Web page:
“Mr. Godinez entered a plea of not guilty over eight years ago and he has insisted on clearing his name through a trial ever since,” Beaton said.

“We look forward to finally moving past what has until now been only an ugly accusation, and getting into what really matters — a trial based on the facts and the law.”


For now, Godinez is giving up his operational duties and transferring stock ownership in light of AHCA’s recent complaint. “He will not be the owner anymore,” said Julie Gallagher, a former AHCA general counsel who represents Godinez’s ALFs

Godinez’s facilities were well known to state regulators: Seventeen times since 2004, the Agency for Health Care Administration has fined Godinez ALFs for violations of state law.

Since 2006, three facilities linked to Godinez in Miami-Dade and Broward counties have racked up 180 violations — sweeping deficiencies that increased year after year.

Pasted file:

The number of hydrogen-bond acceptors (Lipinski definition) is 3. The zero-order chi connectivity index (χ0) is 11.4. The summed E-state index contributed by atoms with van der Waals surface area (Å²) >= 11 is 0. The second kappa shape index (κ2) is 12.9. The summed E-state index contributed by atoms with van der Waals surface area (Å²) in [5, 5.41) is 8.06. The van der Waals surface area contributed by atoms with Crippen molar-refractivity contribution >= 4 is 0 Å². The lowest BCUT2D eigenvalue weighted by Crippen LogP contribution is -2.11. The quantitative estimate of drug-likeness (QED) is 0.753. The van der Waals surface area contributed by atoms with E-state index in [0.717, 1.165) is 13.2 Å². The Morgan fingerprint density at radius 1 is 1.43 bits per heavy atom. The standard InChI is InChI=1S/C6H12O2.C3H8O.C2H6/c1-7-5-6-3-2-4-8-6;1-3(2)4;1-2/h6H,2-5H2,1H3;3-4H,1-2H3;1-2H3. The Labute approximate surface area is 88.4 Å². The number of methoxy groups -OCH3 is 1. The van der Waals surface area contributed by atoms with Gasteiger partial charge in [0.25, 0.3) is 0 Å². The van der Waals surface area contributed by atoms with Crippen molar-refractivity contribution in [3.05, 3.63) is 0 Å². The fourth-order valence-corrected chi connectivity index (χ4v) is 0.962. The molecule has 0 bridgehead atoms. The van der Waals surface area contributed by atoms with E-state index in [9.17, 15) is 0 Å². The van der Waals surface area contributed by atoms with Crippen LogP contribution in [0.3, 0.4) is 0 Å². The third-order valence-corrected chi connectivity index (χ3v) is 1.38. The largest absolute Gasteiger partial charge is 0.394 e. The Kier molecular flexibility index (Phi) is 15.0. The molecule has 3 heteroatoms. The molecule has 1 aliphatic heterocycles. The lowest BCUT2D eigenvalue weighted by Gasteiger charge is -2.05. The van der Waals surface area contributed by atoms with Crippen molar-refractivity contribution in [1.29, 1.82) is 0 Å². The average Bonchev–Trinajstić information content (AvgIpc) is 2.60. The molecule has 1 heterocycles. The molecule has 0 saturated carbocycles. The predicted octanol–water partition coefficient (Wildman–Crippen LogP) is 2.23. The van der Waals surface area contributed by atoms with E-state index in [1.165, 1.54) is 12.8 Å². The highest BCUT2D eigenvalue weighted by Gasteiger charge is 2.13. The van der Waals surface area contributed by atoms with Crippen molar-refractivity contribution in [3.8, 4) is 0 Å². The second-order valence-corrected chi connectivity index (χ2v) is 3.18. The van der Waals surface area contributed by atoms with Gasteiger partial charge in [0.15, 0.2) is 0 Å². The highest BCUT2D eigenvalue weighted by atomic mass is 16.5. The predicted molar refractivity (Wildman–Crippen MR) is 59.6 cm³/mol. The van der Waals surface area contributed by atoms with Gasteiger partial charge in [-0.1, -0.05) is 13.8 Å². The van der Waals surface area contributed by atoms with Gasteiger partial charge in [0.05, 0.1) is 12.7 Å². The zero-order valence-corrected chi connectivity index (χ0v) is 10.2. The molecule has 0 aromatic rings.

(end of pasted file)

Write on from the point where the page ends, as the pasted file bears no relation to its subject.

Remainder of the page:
In 2007, healthcare inspectors threatened to revoke Grand Court Village I’s license after they watched a man with a swallowing disorder suffer a “severe choking episode” because his caregiver failed to thicken his punch, soup and coffee, as a doctor ordered. The man had choked before.

But Godinez kept his license. The punishment was reduced to a $1,824 fine.

The next year, inspectors fined the home $875 after finding infestations of German cockroaches, mice, “ghost ants and crazy ants.” During one visit that year, a mouse skittered across a reception desk in front of an inspector from the state attorney’s office. Another inspection turned up “rodent fecal matter” in dresser drawers and bathroom cabinets.

Other fines resulted from failing to assess the medical needs of residents and provide them with crucial medications; failing to adequately train staff; and failing to perform criminal background checks on staff.

The home also was fined for serving pudding and ice cream cake to residents with life-threatening diabetes — and hot dogs and French fries to residents who could swallow only pureed food. In 2009, inspectors watched caregivers force a resident to take his medicine by pinching his nose shut. They called the incident “abuse.”